But wait … what about the gun industry liability shield?
Often, the federal PLCAA law means sudden death for any lawsuit against a gun company. But the statute has a few holes through which lawsuits can pass. If a gun maker or gun seller knowingly breaks the law, and there are injuries because of that violation, then victims can sue for damages. For example, it is a crime for a gun store to sell a weapon to a known felon, and the gun store can be sued if that felon uses it to kill people.
In this case, the plaintiffs are arguing that Remington’s unethical marketing violated CUTPA and drew the Sandy Hook shooter to the weapon.
So what happens now?
The Supreme Court’s decision to not hear the case means that the Connecticut Supreme Court ruling stands, and the case can, at long last, go to trial.
What did the gun companies ask the Supreme Court to consider?
They wanted the nation’s high court to consider whether PLCAA kicks this case out of court for good. Remember how I said that victims of gun violence can get around the law and sue a gun manufacturer if it violated a law? Remington and the other Sandy Hook defendants asked the Supreme Court, “Well, violate what laws exactly?”
The gun company defendants asked the Supreme Court to declare that gun companies can be sued only when they violate gun-specific laws. There are laws on the books that speak directly to the sale and distribution of guns, like prohibited purchaser laws. But then there are laws like Connecticut’s unfair trade practices law, which are broad trade regulations that address far more than just firearms. Are violations of either type of law a way around PLCAA? Federal courts are currently divided on this issue. (There’s more to this, and if your curiosity is piqued, please read this helpful explanation by Lytton in The Conversation.)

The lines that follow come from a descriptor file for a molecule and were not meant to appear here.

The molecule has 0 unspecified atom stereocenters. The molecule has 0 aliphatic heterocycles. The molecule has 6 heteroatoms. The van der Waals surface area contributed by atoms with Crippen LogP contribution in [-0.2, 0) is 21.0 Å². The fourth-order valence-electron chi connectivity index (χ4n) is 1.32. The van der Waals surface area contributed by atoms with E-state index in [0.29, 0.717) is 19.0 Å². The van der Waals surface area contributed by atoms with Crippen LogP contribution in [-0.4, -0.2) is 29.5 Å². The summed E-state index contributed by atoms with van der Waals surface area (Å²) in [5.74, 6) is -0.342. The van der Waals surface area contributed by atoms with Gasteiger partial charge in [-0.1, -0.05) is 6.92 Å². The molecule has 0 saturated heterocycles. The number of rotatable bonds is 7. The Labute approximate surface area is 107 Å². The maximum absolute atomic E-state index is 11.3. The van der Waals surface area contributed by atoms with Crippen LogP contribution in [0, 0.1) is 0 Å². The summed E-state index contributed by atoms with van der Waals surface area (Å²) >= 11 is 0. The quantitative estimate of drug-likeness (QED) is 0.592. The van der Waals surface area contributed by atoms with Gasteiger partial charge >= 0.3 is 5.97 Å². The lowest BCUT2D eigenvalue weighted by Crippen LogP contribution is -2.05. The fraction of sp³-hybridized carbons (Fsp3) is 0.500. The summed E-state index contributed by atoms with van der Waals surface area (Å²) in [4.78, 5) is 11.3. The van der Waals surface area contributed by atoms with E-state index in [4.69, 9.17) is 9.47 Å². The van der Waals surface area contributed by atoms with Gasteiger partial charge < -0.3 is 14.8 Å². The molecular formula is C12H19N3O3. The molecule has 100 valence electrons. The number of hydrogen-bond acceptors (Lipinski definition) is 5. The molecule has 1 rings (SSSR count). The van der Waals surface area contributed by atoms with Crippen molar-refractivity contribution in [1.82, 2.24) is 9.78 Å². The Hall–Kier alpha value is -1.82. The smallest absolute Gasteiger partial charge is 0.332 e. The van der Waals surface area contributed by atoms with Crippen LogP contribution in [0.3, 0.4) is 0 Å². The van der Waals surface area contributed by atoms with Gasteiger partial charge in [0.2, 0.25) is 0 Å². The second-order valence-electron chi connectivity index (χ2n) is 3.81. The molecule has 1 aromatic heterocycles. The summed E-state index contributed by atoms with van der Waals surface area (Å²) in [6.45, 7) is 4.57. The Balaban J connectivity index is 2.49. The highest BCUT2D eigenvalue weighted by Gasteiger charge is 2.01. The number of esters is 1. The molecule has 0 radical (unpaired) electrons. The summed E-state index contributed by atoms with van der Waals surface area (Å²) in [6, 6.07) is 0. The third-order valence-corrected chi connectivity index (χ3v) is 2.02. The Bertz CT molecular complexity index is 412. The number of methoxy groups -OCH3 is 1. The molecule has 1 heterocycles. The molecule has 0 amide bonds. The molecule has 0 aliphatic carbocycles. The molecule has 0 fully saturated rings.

But since the Connecticut Supreme Court’s approach now stands, the law protecting lawful arms sales is much more vulnerable than it has been in the past, and gun companies could potentially be exposed to a “flood of lawsuits across the country.” Remember, every state has its own CUTPA-like law.
What are the implications of the case going to trial in Connecticut?
This would be a very big deal, because trials against gun companies rarely happen, thanks to the Protection of Lawful Commerce in Arms Act. This case would be one of a handful in which gun companies are forced to cough up documents on their manufacturing, marketing, and distribution practices. Those documents could answer some of the many open questions about the connection between above-board manufacturers and the black market for firearms. Right now, we only have hints about how gunmakers might facilitate the illicit gun trade.
It’s hard to say exactly what the Sandy Hook families could unearth through discovery in the Connecticut lawsuit, but we’re starting from a place of little knowledge. At oral arguments in 2017, the lawyer for the families told a panel of judges, “Remington may never have known [the gunman], but they had been courting him for years.” The plaintiffs are looking for information that would tell them whether that is true.